Generally, yes. Good job! However, there are a few things you still need to be aware of.
1) First of all, your valuation is only good for 12 months. If you plan to issue options more than 12 months after your valuation then you will need another valuation at that time.
2) Your valuation becomes invalid if there is a material change in your company that would affect the value of the company, such as:
- a subsequent financing round at a higher price per share
- an acquisition or the development of new and valuable IP
If this is the case, you must get another valuation.
3) Finally, remember that even though you have safe harbor, the IRS could still determine that your valuation is grossly unreasonable. Make sure that you do everything possible to facilitate as accurate a valuation as possible. Be very upfront with your valuation firm to give them all the correct information that they need and don’t hide any pending transactions that could alter your valuation.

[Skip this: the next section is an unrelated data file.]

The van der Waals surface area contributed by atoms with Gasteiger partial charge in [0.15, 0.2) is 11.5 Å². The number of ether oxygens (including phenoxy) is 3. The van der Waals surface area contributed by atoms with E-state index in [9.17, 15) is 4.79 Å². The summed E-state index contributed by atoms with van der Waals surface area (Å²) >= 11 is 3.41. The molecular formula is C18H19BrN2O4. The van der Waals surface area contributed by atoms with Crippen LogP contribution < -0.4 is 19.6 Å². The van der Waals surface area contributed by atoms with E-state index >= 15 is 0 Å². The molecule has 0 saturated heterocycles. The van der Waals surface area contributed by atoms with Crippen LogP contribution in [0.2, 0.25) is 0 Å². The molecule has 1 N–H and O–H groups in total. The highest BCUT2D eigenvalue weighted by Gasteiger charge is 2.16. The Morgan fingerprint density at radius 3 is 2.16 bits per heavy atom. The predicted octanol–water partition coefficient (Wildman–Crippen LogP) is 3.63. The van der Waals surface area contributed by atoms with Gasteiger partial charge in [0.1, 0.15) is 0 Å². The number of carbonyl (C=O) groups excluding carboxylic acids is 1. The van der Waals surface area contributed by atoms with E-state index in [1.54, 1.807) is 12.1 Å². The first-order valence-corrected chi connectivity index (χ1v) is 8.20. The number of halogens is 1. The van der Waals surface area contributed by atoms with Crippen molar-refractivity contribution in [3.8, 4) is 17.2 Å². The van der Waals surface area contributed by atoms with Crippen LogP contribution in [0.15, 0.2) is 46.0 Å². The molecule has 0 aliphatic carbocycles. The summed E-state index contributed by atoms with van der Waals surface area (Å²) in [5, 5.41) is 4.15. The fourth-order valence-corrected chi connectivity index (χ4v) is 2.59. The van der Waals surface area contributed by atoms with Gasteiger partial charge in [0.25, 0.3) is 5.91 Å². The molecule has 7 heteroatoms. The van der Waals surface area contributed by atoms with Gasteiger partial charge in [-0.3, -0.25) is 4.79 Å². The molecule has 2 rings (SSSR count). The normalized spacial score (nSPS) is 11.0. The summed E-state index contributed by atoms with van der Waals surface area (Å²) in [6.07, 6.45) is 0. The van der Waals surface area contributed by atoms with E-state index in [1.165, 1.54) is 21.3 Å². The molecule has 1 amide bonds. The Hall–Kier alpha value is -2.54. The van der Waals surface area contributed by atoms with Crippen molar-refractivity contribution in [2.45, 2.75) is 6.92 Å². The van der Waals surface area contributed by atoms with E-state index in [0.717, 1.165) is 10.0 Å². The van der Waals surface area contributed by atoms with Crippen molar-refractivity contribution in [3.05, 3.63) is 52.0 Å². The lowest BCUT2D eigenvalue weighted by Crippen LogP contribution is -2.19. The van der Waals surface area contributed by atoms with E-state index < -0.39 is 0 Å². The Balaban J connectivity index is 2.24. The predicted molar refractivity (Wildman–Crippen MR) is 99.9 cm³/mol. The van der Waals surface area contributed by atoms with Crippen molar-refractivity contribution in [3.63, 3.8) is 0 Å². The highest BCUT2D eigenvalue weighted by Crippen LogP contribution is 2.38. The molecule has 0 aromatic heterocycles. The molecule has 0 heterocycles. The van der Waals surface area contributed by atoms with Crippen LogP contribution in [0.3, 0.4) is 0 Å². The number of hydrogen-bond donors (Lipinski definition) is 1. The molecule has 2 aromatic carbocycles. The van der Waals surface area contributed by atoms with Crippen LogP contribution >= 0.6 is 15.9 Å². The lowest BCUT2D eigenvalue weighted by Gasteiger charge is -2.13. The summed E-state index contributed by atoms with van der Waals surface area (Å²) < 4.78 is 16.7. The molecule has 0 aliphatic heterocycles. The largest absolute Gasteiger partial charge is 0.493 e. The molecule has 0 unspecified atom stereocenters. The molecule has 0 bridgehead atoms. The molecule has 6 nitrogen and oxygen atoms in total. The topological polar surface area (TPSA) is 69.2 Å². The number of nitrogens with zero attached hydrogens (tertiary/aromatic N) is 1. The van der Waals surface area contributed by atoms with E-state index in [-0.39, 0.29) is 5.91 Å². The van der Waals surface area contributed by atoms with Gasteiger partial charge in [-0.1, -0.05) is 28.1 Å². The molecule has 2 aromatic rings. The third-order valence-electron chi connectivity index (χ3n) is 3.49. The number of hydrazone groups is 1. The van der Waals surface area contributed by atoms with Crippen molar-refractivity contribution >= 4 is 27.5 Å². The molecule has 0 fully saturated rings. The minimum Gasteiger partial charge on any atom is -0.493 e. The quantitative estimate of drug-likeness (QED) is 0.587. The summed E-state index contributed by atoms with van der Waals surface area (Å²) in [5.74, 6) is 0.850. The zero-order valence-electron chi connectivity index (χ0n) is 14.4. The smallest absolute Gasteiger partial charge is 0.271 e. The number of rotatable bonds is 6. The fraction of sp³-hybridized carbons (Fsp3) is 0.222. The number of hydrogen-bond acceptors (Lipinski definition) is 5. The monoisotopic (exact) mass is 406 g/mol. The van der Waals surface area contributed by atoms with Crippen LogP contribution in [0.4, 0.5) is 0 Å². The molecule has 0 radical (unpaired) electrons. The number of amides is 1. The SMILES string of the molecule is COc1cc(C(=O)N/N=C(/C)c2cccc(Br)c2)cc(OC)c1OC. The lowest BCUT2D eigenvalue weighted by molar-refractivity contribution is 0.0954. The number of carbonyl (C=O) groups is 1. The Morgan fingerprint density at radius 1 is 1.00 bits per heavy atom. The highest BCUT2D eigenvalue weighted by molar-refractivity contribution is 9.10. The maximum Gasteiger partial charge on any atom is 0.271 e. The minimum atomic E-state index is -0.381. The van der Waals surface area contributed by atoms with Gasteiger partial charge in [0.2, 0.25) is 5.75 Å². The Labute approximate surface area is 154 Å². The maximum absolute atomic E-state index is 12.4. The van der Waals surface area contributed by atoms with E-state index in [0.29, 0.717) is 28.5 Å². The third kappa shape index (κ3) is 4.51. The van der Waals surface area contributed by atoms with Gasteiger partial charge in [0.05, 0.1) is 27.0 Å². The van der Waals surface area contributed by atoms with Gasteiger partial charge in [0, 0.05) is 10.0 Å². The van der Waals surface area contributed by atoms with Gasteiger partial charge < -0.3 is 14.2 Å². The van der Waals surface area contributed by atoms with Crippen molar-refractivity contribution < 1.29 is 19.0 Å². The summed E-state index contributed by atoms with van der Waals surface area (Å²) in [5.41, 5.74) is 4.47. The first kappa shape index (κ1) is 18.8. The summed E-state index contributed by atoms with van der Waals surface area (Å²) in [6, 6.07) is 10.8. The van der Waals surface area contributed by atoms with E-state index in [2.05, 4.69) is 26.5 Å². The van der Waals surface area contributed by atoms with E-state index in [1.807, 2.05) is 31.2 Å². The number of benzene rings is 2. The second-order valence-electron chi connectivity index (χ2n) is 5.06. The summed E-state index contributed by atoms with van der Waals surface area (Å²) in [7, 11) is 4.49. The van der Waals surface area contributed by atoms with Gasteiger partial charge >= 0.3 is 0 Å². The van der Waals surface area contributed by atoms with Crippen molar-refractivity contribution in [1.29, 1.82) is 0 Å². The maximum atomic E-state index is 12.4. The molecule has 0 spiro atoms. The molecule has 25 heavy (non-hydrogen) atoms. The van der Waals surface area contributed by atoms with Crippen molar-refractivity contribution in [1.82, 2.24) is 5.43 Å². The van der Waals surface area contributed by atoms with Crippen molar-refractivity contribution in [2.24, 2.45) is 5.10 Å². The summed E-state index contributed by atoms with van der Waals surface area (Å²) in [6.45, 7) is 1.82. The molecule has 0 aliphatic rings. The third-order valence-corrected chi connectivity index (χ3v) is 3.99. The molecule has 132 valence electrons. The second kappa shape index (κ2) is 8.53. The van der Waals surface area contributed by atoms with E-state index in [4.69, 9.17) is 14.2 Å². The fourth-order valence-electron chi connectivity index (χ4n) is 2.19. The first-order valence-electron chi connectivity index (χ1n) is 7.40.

409A compliance is important. Although it can seem like a pain, it’s worth it to protect yourself from the nasty consequences. Achieving safe harbor is your safest way to protect yourself in the case of an audit. We’ve addressed several ways to achieve safe harbor so make sure you pick the right option for your company.
If safe harbor isn’t important to you, you can use our free 409A valuation tool. This tool provides a quick way for you to perform your own valuation. Make sure you read the instructions and conditions of performing your own valuation or you could be playing in dangerous water.
Finally, be sure to check out Shareworks Startup Edition 409A valuations. We can help gather all your data and hook you up with one of our own 409A valuation firms that we partner with. You will receive safe harbor at a cheaper price than usual and we will walk you through all the steps.